"I don't know how you can blame us or the governor for a negative bond rating," Senate President John Cullerton says. "The Republicans are the ones saying, 'Don't raise the taxes, we don't need that. Make structural changes,' whatever that means."
The credit rating agency Moody's says Illinois is at risk of undermining progress toward better finances. It says the failure to extend current income tax rates could lead to a worsening deficit.
Moody's says because lawmakers failed to stop an automatic tax cut scheduled for the end of the year, Illinois could have to increase its backlog of unpaid bills. The state already has the lowest credit rating in the nation.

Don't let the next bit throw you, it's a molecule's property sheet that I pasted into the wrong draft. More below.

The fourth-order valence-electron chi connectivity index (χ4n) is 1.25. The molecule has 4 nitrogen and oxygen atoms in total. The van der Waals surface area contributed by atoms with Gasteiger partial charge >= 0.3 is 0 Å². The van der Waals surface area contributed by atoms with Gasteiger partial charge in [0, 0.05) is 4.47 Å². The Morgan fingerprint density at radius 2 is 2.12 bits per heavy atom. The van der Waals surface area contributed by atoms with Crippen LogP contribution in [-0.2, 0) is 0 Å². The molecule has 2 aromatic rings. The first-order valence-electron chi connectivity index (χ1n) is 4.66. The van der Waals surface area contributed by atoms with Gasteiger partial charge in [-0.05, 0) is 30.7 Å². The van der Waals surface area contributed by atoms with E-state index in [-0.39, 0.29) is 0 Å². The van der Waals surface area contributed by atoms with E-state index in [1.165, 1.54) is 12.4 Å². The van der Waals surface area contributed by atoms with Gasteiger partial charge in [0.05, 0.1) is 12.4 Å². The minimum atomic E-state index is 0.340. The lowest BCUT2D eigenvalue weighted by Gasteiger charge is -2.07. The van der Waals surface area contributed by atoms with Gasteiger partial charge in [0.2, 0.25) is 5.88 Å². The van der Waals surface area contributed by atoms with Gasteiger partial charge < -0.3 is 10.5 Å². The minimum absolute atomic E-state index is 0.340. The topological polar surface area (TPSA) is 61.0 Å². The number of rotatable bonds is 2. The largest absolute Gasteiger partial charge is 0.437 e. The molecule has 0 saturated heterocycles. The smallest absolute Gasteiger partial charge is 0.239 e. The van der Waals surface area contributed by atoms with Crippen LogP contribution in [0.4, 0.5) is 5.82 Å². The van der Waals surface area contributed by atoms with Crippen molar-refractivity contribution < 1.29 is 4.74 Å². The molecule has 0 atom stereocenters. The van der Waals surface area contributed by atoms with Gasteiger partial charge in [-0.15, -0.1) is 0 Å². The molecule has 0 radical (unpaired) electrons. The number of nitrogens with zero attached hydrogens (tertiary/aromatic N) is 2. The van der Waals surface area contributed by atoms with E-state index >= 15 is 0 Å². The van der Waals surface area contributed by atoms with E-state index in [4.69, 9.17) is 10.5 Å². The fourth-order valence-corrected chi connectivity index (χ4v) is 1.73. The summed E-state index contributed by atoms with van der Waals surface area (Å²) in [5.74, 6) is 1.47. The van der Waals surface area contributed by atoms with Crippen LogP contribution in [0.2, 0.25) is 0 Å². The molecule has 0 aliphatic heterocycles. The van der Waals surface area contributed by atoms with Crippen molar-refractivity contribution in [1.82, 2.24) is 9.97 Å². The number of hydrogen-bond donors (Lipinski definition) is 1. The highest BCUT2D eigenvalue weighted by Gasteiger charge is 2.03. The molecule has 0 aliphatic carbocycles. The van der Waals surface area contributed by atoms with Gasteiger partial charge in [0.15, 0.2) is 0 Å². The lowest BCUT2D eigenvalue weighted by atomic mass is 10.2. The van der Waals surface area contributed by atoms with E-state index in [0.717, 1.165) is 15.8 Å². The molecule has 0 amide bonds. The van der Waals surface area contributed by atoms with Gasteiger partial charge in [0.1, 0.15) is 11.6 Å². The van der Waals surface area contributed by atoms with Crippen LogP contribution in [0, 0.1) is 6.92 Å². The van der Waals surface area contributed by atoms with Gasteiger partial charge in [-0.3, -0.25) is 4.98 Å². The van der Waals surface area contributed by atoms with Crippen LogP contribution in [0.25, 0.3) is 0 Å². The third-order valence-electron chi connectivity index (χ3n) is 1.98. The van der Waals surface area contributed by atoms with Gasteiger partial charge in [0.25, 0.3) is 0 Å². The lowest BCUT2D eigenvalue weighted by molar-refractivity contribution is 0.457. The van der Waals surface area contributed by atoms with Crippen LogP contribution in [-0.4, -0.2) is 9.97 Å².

Republicans say this shows Illinois needs to further reduce costs, but Democratic Senate President John Cullerton says there isn't that much left to cut.
Illinois Senate President John Cullerton (D-Chicago) says he's come to an agreement on state spending with the speaker of the Illinois House. But Cullerton is leaving the door open for an income tax hike after the November election.
The Illinois Senate has moved forward with a pair of measures (SB 1 and SB 35) that would strip government workers of some of their pension benefits. The changes would impact state and university employees, as well as downstate and suburban public school teachers.